A proposal to raise the tobacco age to 21 in Colorado is up for its first review in the state Legislature. The bipartisan bill would make Colorado the first with a statewide 21-to-smoke law.
(Photo: Brennan Linsley, AP)
(USA Today)-- Lawmakers in Colorado and Utah have taken a step toward becoming the first states to regulate cigarettes like alcohol by boosting the smoking age to 21.
Legislative committees in each state passed similar measures Thursday to ban young adults 18 to 20 years old from buying, possessing and consuming tobacco. The bills face additional votes and the signature of each state's governor before becoming law.
Utah and three other states already have the highest age for buying tobacco - 19. If enacted, the bill (SB 12) would take effect in July 2016, allowing 19- and 20-year-old smokers to keep on puffing.
The Colorado measure (HB14-1263) would likewise grandfather in smokers 18 to 20 years old, meaning the higher legal age would not take full effect for four years, when the 17-year-olds of today turn 21.
Hawaii, Massachusetts and New Jersey are also considering bills to keep tobacco from the hands and lungs of young adults.
Last year, New York City and Hawaii County, Hawaii, boosted the tobacco age to 21, while Maryland lawmakers defeated a bill in January to raise the smoking age.
Another Utah proposal could make the state the first to regulate e-cigarettes like tobacco, prohibiting the sale of the electronic nicotine substitute to anyone under 19. The bill awaits action in the full Utah House.
Florida lawmakers are considering similar restrictions on e-cigarettes.
Last year, researchers reported in the Annals of Internal Medicine that 90% of daily U.S. smokers have their first cigarette by age 18 years of age, and that young adults between 18 and 20 years old bought about 90% of the cigarettes for minors.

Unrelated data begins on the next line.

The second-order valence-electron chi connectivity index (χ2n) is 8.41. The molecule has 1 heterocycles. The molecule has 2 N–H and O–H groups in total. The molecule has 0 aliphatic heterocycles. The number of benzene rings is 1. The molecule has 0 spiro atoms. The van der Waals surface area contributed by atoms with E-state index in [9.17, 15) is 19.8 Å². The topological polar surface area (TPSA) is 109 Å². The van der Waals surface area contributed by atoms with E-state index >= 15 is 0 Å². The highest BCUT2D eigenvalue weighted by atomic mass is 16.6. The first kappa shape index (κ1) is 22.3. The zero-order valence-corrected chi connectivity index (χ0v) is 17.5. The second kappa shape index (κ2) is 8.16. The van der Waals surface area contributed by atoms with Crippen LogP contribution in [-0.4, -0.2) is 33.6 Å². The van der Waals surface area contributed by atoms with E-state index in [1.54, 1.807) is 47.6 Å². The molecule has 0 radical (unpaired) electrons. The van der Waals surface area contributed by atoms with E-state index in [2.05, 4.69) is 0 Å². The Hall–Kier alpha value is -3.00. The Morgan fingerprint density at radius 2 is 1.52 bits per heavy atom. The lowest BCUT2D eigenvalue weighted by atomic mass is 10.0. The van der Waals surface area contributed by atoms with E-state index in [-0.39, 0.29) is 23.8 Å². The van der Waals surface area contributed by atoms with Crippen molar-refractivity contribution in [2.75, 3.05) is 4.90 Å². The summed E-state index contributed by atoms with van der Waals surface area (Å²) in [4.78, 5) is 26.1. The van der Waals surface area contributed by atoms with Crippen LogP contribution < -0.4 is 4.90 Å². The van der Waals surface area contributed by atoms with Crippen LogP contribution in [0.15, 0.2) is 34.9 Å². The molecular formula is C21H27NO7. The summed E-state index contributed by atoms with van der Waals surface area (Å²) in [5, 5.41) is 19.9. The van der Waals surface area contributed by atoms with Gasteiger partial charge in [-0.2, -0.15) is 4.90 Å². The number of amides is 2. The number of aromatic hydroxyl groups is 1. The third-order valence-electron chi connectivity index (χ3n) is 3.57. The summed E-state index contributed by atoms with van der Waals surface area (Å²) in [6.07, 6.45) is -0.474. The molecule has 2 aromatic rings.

In Utah, the average age that youths begin smoking is about 13 years old, a state health department survey found last year.
"Delaying the age that youth can legally use tobacco will reduce the risk that they will become regular smokers as they get older," Kevin Nelson, a pediatrician and an instructor at the University of Utah School of Medicine, wrote in an opinion piece inThe Salt Lake Tribune. "Estimates indicate that raising the legal age would not only curb smoking prevalence among youth, but the rates for adults would also slowly decline over time."
Nelson, who founded the Utah Tobacco Prevention Task Force, cited CDC figures that show the state could save much of the $830 million spent annually on tobacco-related health care costs and lost productivity.
Utah has the nation's lowest prevalence of smoking (10.6%), while Kentucky has the highest (28.3%), according to the federal Centers for Disease Control and Prevention says.
Overall, the prevalence of smoking among adults 18 and older nationwide declined from 20.9% in 2005 to 18.1% in 2012.
In 2012, the Centers for Disease Control and Prevention estimates, 17.3% of adults ages 18 to 24 smoked.
Though rates for women have risen, cigarette smoking remains more common among men than women - 20.5% to 15.8%.
The CDC reports that 42.1 million Americans smoke cigarettes and that more than 16 million people suffer from a disease caused by smoking.
Every year, one in five deaths - more than 480,000 - is attributable to cigarettes.
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